bububooks

Helping children develop their American and native cultural identities together.

Reading skills for your first grader

Posted by bububooks on August 19, 2009

In our checklist series for learning to read, we focus on the skills first graders develop for this blog posting.  After the building blocks your child developed last year in kindergarten and strengthened over the summer, keep in mind this checklist of skills that usually develop as your child goes through the first grade.  As always, be sure to talk with your child’s teacher about any questions you may have.  Keep up the good work and have a great school year!

√ My child knows all the letters of the alphabet.

√ My child knows the difference between letters and words, and knows there are spaces between words in print.

√ My child knows that written words represent speech and can show how words are represented by letters arranged in a specific order.

√ My child knows some punctuation marks and where sentences and paragraphs begin and end.

√ My child is beginning to understand and explain why people read.

√ My child can put together (blend) and break apart the sounds of most one-syllable words and can count the number of syllables in a word.

√ My child can sound out words he doesn’t know, and recognize some irregularly spelled words, such as have, said, you, and are.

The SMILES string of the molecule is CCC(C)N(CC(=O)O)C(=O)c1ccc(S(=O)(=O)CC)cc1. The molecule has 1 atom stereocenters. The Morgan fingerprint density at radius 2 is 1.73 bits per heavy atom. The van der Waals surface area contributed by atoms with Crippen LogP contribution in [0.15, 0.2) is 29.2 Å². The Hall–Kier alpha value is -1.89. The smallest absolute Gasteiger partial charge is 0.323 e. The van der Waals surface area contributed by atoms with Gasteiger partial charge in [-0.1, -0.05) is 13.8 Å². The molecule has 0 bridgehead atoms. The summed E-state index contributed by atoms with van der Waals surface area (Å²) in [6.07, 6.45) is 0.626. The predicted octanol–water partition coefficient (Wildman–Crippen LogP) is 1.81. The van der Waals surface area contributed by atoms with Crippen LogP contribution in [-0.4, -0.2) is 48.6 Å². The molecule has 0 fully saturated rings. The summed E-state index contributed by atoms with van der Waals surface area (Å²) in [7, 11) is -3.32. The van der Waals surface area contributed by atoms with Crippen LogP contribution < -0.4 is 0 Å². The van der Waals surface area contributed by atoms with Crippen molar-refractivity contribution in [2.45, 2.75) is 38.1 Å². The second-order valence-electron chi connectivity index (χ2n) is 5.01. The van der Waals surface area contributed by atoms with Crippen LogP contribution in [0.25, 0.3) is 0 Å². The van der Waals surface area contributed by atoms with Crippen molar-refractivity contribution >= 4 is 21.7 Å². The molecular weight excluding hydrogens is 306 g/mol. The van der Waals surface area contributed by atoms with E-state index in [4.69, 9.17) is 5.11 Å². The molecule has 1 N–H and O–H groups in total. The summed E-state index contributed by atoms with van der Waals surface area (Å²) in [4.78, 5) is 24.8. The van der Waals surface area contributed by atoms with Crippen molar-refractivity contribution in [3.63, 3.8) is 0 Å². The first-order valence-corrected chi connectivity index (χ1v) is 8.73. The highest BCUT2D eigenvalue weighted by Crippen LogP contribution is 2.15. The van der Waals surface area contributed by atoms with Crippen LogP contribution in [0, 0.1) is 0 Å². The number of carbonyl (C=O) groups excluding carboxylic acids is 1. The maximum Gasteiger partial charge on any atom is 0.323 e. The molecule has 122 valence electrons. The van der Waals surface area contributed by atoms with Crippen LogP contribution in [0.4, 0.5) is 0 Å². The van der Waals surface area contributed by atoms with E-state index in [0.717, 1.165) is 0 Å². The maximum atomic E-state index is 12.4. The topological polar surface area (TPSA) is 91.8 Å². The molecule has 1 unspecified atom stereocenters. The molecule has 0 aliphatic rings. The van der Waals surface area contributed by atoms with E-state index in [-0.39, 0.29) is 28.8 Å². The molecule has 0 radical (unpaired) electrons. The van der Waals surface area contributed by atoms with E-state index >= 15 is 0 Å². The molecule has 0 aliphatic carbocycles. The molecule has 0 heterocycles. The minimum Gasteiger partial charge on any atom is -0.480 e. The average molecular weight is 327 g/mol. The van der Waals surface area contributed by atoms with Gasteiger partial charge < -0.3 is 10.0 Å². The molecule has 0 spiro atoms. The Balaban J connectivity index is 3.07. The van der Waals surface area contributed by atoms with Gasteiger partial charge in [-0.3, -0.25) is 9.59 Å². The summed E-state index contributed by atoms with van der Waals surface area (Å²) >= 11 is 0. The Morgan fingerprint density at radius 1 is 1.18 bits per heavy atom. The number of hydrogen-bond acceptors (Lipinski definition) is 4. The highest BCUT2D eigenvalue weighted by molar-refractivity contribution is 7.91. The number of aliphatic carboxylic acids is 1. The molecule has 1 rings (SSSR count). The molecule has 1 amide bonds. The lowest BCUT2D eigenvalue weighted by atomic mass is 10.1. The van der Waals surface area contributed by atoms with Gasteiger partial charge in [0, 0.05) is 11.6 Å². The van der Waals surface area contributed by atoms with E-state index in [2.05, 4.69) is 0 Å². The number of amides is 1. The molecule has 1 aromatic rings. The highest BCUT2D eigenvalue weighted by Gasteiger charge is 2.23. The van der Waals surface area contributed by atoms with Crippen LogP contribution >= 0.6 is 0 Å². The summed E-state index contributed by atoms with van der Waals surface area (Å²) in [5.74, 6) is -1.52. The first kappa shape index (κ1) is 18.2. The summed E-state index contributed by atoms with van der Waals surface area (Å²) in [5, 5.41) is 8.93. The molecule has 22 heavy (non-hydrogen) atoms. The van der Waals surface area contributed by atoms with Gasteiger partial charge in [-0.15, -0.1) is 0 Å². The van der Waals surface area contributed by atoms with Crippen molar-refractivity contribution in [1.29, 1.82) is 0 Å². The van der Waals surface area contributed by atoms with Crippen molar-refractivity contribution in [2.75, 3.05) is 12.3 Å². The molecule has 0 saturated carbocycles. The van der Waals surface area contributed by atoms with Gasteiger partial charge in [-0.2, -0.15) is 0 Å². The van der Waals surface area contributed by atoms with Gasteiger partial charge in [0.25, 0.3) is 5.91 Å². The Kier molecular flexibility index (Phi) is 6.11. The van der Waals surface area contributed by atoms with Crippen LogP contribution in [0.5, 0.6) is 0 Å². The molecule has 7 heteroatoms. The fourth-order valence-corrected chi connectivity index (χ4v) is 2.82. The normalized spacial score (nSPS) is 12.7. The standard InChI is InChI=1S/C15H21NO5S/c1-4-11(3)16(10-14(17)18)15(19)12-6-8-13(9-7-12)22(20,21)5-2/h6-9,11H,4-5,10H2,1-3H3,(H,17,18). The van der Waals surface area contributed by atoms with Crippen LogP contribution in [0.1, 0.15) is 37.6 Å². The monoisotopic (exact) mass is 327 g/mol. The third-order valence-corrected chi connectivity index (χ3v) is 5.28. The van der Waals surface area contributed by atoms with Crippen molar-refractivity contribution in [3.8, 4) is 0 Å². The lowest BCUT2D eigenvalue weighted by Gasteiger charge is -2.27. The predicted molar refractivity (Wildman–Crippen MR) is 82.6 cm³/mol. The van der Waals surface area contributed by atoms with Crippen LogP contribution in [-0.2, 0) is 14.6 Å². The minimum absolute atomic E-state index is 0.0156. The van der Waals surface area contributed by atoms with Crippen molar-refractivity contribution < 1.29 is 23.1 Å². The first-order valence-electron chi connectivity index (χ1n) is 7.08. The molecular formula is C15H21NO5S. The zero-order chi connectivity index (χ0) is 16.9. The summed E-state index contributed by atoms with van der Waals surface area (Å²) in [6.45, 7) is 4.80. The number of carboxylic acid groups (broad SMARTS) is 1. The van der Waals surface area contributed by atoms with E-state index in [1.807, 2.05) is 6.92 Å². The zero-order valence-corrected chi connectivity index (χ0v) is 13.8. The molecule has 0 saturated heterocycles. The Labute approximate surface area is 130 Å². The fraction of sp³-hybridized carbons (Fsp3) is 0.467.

√ My child reads first grade books aloud, and can tell when she cannot understand what she is reading.

√ My child reads and understands simple written instructions.

√ My child uses what he already knows to enrich what he is reading.

√ My child predicts what will happen next in a story.

√ My child asks questions (how, why, what if?) about books she is reading and can describe what she has learned from a book.

√ My child uses invented spelling in his writing and also understands that there is a correct way to spell words.

√ My child uses simple punctuation marks and capital letters.

√ My child writes for different purposes–stories, explanations, lists, letters–and reads and revises her writing.

√ My child uses language with more control, speaks in complete sentences, and uses more formal language at school than at home and with friends.

√ My child is curious about words and uses new words when he speaks and writes.

√ My child is beginning to see that some words mean the same thing (synonyms) and some mean the opposite (antonyms).

√ My child is learning that words play different roles in sentences–that nouns name things and verbs show action, for example.

This checklist is provided by the National Institute for Literacy.  For more, visit http://www.nifl.gov/nifl/publications.html.  For more on bilingual children’s books, visit www.bububooks.com.  Happy reading!

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